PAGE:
Functional well-being: patients within the age range of 50 to 54 years had significant impact on their functional well-being (Table 3). In concord with the current study, Greimel et al. [26] reported no significant difference among all their age groups. The study reported significant association between patients with cancer stage II and functional well-being (Table 4). This by implication means only patients with cancer stage II are likely to be affected functionally. Patients who underwent chemotherapy and radiotherapy were functionally stronger and had no statistically significant association between the kind of treatment and functional well-being. Hence, the functional well-being had no effect on the kind of treatment the patients underwent. In contrast, Greimel et al. [26] reported contradicting outcome on functional well-being.

Overall quality of life: early staged cancer patients reported with higher overall QoL scores than those with late presentation of the disease. The finding of the current study was in accordance with that of other studies [23-25]. There was no statistically significant relationship between the forms of treatment received by patients and their overall QoL. Thence, patients were unlikely to be significantly affected by the kind of treatment they underwent. The current study was consistent with another similar study [27]. Yet, other contrary findings were present in another similar study [18]. Also, no significant association was found between cancer stage and overall QoL of the patients. Hence, irrespective of the stage of the disease, patients were not functionally retarded. However, contradicting findings were present in other studies reported by Ogoncho et al. [17]. The difference in outcomes could be due to the differences in the presentation of the disease. Usually, the developing countries presents with late cancer stage compared to the early stage presentation of disease in the develop countries [13].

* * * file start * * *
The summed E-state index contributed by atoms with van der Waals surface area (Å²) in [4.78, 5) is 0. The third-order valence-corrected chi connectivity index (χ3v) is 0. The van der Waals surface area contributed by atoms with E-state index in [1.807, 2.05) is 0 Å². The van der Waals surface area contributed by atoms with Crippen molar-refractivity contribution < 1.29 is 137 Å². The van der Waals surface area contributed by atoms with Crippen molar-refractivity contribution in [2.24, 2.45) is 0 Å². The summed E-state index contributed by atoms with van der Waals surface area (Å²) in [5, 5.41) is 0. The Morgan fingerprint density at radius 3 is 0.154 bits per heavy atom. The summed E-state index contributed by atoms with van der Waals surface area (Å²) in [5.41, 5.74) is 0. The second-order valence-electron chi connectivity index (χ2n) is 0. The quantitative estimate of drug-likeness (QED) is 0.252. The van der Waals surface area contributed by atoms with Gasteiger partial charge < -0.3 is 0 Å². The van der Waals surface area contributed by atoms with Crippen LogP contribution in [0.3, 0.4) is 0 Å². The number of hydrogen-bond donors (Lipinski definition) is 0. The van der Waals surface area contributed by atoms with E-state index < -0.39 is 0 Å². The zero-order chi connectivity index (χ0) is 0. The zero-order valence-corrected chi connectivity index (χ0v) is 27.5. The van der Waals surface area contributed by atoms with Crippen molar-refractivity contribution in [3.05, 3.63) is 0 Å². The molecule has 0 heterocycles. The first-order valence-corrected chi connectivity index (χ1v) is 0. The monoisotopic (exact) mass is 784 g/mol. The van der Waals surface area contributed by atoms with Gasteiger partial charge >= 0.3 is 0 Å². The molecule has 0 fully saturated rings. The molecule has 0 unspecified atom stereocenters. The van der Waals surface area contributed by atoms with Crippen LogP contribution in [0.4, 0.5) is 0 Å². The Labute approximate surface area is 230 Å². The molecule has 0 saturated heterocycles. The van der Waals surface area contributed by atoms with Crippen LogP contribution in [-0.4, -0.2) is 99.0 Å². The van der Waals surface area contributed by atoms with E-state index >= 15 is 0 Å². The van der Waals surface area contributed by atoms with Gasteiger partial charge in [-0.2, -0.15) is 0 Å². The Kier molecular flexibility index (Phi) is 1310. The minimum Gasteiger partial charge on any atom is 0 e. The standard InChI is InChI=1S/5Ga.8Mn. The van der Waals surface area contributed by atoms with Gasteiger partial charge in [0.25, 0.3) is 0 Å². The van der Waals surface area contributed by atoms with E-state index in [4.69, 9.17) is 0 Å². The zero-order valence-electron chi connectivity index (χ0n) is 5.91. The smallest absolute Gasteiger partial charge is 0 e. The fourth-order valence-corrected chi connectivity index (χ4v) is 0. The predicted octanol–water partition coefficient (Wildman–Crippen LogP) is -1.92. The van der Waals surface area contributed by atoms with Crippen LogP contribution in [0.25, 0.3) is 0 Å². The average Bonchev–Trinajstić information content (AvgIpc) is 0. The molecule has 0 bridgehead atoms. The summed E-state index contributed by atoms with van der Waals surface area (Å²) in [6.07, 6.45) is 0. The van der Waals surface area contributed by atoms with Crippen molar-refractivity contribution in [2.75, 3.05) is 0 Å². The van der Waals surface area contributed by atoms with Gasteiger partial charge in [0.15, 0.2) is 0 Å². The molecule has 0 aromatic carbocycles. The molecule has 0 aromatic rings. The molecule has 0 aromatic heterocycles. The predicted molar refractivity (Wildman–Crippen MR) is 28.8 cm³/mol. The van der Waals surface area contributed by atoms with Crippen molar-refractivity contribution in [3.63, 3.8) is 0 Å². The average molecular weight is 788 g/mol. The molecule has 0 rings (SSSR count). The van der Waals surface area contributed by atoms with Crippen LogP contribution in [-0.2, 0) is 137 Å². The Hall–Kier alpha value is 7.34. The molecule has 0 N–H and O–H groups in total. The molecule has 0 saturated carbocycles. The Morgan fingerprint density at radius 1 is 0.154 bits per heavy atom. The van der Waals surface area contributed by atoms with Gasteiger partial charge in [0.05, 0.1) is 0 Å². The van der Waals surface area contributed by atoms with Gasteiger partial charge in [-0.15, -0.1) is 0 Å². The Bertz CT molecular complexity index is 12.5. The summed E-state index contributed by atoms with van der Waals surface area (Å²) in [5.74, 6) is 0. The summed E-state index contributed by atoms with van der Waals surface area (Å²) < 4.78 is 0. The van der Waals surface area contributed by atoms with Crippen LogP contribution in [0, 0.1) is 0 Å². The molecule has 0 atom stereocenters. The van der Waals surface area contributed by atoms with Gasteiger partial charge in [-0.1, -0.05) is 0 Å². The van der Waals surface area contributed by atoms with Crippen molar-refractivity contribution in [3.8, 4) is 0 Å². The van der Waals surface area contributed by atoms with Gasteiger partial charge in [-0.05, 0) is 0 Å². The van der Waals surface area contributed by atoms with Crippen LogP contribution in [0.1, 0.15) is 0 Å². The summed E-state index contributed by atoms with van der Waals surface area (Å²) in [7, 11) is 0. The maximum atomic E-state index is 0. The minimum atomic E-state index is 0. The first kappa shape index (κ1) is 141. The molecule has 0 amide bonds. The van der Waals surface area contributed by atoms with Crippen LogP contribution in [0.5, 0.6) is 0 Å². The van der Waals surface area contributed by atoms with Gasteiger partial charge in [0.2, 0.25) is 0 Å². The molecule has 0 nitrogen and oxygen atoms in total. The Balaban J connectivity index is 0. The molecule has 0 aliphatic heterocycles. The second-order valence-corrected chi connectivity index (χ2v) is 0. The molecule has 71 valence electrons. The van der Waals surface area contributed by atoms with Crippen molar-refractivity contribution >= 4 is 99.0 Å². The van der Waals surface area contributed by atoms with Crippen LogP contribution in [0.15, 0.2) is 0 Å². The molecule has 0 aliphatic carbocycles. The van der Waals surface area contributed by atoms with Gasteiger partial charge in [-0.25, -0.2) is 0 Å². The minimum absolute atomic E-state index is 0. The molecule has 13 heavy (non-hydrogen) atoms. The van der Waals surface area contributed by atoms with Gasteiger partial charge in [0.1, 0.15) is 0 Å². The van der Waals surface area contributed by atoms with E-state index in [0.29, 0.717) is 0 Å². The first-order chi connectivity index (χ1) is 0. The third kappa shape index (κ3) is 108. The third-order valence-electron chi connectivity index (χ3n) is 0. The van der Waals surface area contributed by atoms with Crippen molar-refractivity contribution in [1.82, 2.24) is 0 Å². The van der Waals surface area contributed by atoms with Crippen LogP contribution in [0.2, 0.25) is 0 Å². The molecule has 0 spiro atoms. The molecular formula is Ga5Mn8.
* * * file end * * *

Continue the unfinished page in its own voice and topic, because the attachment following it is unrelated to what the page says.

Conclusion Up    Down

The findings of this study showed that, majority of cervical cancer patients receiving treatment at the study site had stable QoL. While younger patients were likely to be affected physically during the course of the treatment, functional challenges were possible among menopausal patients and socio-familial challenges among older patients. During the course of the treatment, stage II cervical cancer patients were likely to be affected functionally. Hence, some socio-demographic and clinical characteristics were likely to affect the QoL of the patients. There is a need to embrace a QoL assessment instrument at the study site so as to help the oncology team in the identification and addressing of specific indicators that affect the QoL of cervical cancer patients.

What is known about this topic

  • A study conducted among Ghanaian cervical cancer patients reported 64% presenting with advanced stage of the disease;
  • Reports indicate that older cervical patients who are unmarried have positive correlation with QoL;
  • Higher levels of education correlate with higher QoL and the differences are clear in the social and functional domain.

What this study adds

  • Cervical cancer is not dominant among the younger age grouped below 35 years;
  • Education and age affected the physical well-being of cervical cancer patients;
  • Early cervical cancer patients reported with higher overall QoL scores than those with late presentation of the disease.

 

 

Competing interests Up    Down

The authors declare no competing interests.

 

 

Authors' contributions Up    Down

Author KAK, SNAT and FY designed the study, performed the statistical analysis; FY, MKA and KAK wrote the protocol and wrote the first draft of the manuscript; AD, SYO, JY and DKM helped to design the work, acquired and interpreted data; KMD, KKA, EA, KA, KAK, MA and CA helped in the revision for important intellectual content. All the authors have read and agreed to the final manuscript.

 

 

Tables Up    Down

Table 1: demographic and clinical data (n=120)

Table 2: clinical characteristics of patients n=120

Table 3: mean and Pearson´s Chi-square P-value of participants´ quality of life

Table 4: quality of life with cancer stages and treatment modalities (n=120)

 

 

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Research

Quality of life among cervical cancer patients undergoing radiotherapy

Research

Quality of life among cervical cancer patients undergoing radiotherapy

Research

Quality of life among cervical cancer patients undergoing radiotherapy